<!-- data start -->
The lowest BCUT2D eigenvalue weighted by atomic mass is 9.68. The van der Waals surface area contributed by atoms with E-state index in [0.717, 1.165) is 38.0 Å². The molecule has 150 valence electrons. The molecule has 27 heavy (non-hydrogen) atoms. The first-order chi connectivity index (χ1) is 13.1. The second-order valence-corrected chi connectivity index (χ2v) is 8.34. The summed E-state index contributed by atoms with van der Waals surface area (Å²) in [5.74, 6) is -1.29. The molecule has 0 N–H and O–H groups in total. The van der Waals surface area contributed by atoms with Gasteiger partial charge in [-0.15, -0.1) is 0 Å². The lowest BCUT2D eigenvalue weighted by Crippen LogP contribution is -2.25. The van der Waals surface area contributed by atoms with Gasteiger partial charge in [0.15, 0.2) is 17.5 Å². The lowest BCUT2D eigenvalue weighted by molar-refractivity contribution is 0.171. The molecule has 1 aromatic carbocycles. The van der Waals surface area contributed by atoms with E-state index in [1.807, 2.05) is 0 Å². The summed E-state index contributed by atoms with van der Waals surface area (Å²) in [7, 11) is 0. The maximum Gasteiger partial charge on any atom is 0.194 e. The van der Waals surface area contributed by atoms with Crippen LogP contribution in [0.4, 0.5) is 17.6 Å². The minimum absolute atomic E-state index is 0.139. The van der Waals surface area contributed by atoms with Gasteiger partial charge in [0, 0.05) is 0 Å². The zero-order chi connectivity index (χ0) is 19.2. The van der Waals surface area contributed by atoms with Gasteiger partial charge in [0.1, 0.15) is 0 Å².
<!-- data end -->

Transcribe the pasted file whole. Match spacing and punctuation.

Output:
The lowest BCUT2D eigenvalue weighted by atomic mass is 9.68. The van der Waals surface area contributed by atoms with E-state index in [0.717, 1.165) is 38.0 Å². The molecule has 150 valence electrons. The molecule has 27 heavy (non-hydrogen) atoms. The first-order chi connectivity index (χ1) is 13.1. The second-order valence-corrected chi connectivity index (χ2v) is 8.34. The summed E-state index contributed by atoms with van der Waals surface area (Å²) in [5.74, 6) is -1.29. The molecule has 0 N–H and O–H groups in total. The van der Waals surface area contributed by atoms with Gasteiger partial charge in [-0.15, -0.1) is 0 Å². The lowest BCUT2D eigenvalue weighted by Crippen LogP contribution is -2.25. The van der Waals surface area contributed by atoms with Gasteiger partial charge in [0.15, 0.2) is 17.5 Å². The lowest BCUT2D eigenvalue weighted by molar-refractivity contribution is 0.171. The molecule has 1 aromatic carbocycles. The van der Waals surface area contributed by atoms with E-state index in [1.807, 2.05) is 0 Å². The summed E-state index contributed by atoms with van der Waals surface area (Å²) in [7, 11) is 0. The maximum Gasteiger partial charge on any atom is 0.194 e. The van der Waals surface area contributed by atoms with Crippen LogP contribution in [0.4, 0.5) is 17.6 Å². The minimum absolute atomic E-state index is 0.139. The van der Waals surface area contributed by atoms with Gasteiger partial charge in [0, 0.05) is 0 Å². The zero-order chi connectivity index (χ0) is 19.2. The van der Waals surface area contributed by atoms with Gasteiger partial charge in [0.1, 0.15) is 0 Å².